Why Do Calatheas Need Nutrients from Fertilizer?

Calathea plants rely on water and sunlight for most of their needs. However, macronutrients also play a crucial role in plant health for ensuring your plant is sufficiently healthy to keep pests, bugs, and diseases. Also, secondary nutrients and micronutrients help certain plants grow strong and healthy, while other species may not require them at all. The three macronutrients for the plants are nitrogen, potassium, and phosphorus. Required for making amino acids and operating the plant’s metabolism, those nutrients and others are supplied by an appropriate soil base first. However, for the houseplants grown in containers, fertilizer is required.

You have to know that fertilizers are derived from raw minerals mined from the earth or organic materials such as manure and compost. Mineral fertilizers are more direct and also easier to control the precise application. Aside from that, they are also less messy for indoor applications like the Calatheas grown as houseplants.

Some Key Considerations for Fertilizing Calathea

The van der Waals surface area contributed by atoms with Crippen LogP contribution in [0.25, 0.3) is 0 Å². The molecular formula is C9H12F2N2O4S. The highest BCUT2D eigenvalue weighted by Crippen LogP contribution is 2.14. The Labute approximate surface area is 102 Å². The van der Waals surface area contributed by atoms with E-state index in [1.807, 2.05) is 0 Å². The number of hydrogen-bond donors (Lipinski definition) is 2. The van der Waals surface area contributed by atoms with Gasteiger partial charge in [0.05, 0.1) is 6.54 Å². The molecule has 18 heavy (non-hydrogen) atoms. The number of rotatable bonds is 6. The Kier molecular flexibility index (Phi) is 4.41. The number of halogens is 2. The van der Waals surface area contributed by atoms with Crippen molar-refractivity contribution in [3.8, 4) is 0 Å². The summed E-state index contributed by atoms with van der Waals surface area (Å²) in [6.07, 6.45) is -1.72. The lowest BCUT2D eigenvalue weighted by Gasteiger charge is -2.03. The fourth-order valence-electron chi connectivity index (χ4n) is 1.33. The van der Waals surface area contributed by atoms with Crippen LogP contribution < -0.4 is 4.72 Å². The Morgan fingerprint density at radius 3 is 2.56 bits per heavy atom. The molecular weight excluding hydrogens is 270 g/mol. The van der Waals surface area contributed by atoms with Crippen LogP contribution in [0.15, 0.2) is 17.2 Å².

Need to know that fertilizing for Calathea is very easy. Usually, the plant does not require a lot of nutrients, particularly when smaller or during the winter. The calathea is going to develop brown tips and probably yellow down the centers of the leaves, losing color in the process. Sadly, this can also be confused with too much light or too little water.

In fact, excess fertilizer is frequently overlooked until the Calathea plant is badly shocked. Utilizing a too strong fertilizer or that offers a slow-release can leave the plant struggling to survive. Eliminating the affected soil and replacing it entirely, rinsing the plant roots in the process, will be able to help reverse the damage. Also, replacing the potting mix regularly is a great practice to keep salts from fertilizer and minerals from water from building up.